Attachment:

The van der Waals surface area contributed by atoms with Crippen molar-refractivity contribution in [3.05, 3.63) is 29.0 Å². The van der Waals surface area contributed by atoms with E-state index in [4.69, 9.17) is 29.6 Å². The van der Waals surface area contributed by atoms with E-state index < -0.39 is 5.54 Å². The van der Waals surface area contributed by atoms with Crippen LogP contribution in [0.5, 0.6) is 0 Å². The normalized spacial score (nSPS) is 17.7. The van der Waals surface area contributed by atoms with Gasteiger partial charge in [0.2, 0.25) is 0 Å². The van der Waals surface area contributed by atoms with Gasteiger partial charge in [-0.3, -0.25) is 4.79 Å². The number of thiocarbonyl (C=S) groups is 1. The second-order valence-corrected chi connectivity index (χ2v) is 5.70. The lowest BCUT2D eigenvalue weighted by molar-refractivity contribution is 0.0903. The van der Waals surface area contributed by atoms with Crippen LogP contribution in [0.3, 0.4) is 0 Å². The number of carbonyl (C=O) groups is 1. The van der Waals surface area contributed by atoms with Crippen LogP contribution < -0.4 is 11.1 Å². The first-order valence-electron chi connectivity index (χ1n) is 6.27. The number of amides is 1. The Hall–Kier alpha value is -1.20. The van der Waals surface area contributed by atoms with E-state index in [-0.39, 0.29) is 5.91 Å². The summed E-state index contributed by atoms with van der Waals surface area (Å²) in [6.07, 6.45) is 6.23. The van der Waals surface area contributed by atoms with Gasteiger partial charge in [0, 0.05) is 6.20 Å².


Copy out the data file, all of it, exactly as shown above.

The van der Waals surface area contributed by atoms with Crippen molar-refractivity contribution in [3.05, 3.63) is 29.0 Å². The van der Waals surface area contributed by atoms with E-state index in [4.69, 9.17) is 29.6 Å². The van der Waals surface area contributed by atoms with E-state index < -0.39 is 5.54 Å². The van der Waals surface area contributed by atoms with Crippen LogP contribution in [0.5, 0.6) is 0 Å². The normalized spacial score (nSPS) is 17.7. The van der Waals surface area contributed by atoms with Gasteiger partial charge in [0.2, 0.25) is 0 Å². The van der Waals surface area contributed by atoms with Gasteiger partial charge in [-0.3, -0.25) is 4.79 Å². The number of thiocarbonyl (C=S) groups is 1. The second-order valence-corrected chi connectivity index (χ2v) is 5.70. The lowest BCUT2D eigenvalue weighted by molar-refractivity contribution is 0.0903. The van der Waals surface area contributed by atoms with Crippen LogP contribution in [0.3, 0.4) is 0 Å². The number of carbonyl (C=O) groups is 1. The van der Waals surface area contributed by atoms with Crippen LogP contribution < -0.4 is 11.1 Å². The first-order valence-electron chi connectivity index (χ1n) is 6.27. The number of amides is 1. The Hall–Kier alpha value is -1.20. The van der Waals surface area contributed by atoms with E-state index in [-0.39, 0.29) is 5.91 Å². The summed E-state index contributed by atoms with van der Waals surface area (Å²) in [6.07, 6.45) is 6.23. The van der Waals surface area contributed by atoms with Gasteiger partial charge in [0, 0.05) is 6.20 Å².